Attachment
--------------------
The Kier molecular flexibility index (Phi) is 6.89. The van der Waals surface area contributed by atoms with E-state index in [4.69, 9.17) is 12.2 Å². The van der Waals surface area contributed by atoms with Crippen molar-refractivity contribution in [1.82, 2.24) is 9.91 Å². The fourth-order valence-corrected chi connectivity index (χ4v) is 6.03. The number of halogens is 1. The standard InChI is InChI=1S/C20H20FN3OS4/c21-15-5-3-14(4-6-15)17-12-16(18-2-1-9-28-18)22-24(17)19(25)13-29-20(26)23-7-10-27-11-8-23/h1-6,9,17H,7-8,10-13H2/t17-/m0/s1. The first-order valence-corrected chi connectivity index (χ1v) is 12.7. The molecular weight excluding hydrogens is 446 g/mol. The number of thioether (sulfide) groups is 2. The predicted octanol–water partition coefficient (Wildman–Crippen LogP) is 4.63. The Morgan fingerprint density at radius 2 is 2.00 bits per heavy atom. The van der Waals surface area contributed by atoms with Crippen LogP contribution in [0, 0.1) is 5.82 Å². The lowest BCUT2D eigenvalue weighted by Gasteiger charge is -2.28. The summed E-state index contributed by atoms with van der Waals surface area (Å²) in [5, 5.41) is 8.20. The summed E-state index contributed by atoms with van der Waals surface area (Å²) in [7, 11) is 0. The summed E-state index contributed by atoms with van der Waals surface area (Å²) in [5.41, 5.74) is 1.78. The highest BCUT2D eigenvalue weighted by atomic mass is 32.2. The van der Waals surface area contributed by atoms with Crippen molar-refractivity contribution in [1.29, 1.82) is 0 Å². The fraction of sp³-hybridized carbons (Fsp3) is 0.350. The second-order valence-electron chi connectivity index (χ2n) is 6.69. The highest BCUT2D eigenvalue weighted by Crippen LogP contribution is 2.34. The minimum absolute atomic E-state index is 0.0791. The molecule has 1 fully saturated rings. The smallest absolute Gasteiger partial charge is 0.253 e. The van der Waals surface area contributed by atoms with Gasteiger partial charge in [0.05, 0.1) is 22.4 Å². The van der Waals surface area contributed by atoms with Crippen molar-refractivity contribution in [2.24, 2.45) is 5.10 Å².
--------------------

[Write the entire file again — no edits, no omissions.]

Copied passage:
The Kier molecular flexibility index (Phi) is 6.89. The van der Waals surface area contributed by atoms with E-state index in [4.69, 9.17) is 12.2 Å². The van der Waals surface area contributed by atoms with Crippen molar-refractivity contribution in [1.82, 2.24) is 9.91 Å². The fourth-order valence-corrected chi connectivity index (χ4v) is 6.03. The number of halogens is 1. The standard InChI is InChI=1S/C20H20FN3OS4/c21-15-5-3-14(4-6-15)17-12-16(18-2-1-9-28-18)22-24(17)19(25)13-29-20(26)23-7-10-27-11-8-23/h1-6,9,17H,7-8,10-13H2/t17-/m0/s1. The first-order valence-corrected chi connectivity index (χ1v) is 12.7. The molecular weight excluding hydrogens is 446 g/mol. The number of thioether (sulfide) groups is 2. The predicted octanol–water partition coefficient (Wildman–Crippen LogP) is 4.63. The Morgan fingerprint density at radius 2 is 2.00 bits per heavy atom. The van der Waals surface area contributed by atoms with Crippen LogP contribution in [0, 0.1) is 5.82 Å². The lowest BCUT2D eigenvalue weighted by Gasteiger charge is -2.28. The summed E-state index contributed by atoms with van der Waals surface area (Å²) in [5, 5.41) is 8.20. The summed E-state index contributed by atoms with van der Waals surface area (Å²) in [7, 11) is 0. The summed E-state index contributed by atoms with van der Waals surface area (Å²) in [5.41, 5.74) is 1.78. The highest BCUT2D eigenvalue weighted by atomic mass is 32.2. The van der Waals surface area contributed by atoms with Crippen molar-refractivity contribution in [1.29, 1.82) is 0 Å². The fraction of sp³-hybridized carbons (Fsp3) is 0.350. The second-order valence-electron chi connectivity index (χ2n) is 6.69. The highest BCUT2D eigenvalue weighted by Crippen LogP contribution is 2.34. The minimum absolute atomic E-state index is 0.0791. The molecule has 1 fully saturated rings. The smallest absolute Gasteiger partial charge is 0.253 e. The van der Waals surface area contributed by atoms with Gasteiger partial charge in [0.05, 0.1) is 22.4 Å². The van der Waals surface area contributed by atoms with Crippen molar-refractivity contribution in [2.24, 2.45) is 5.10 Å².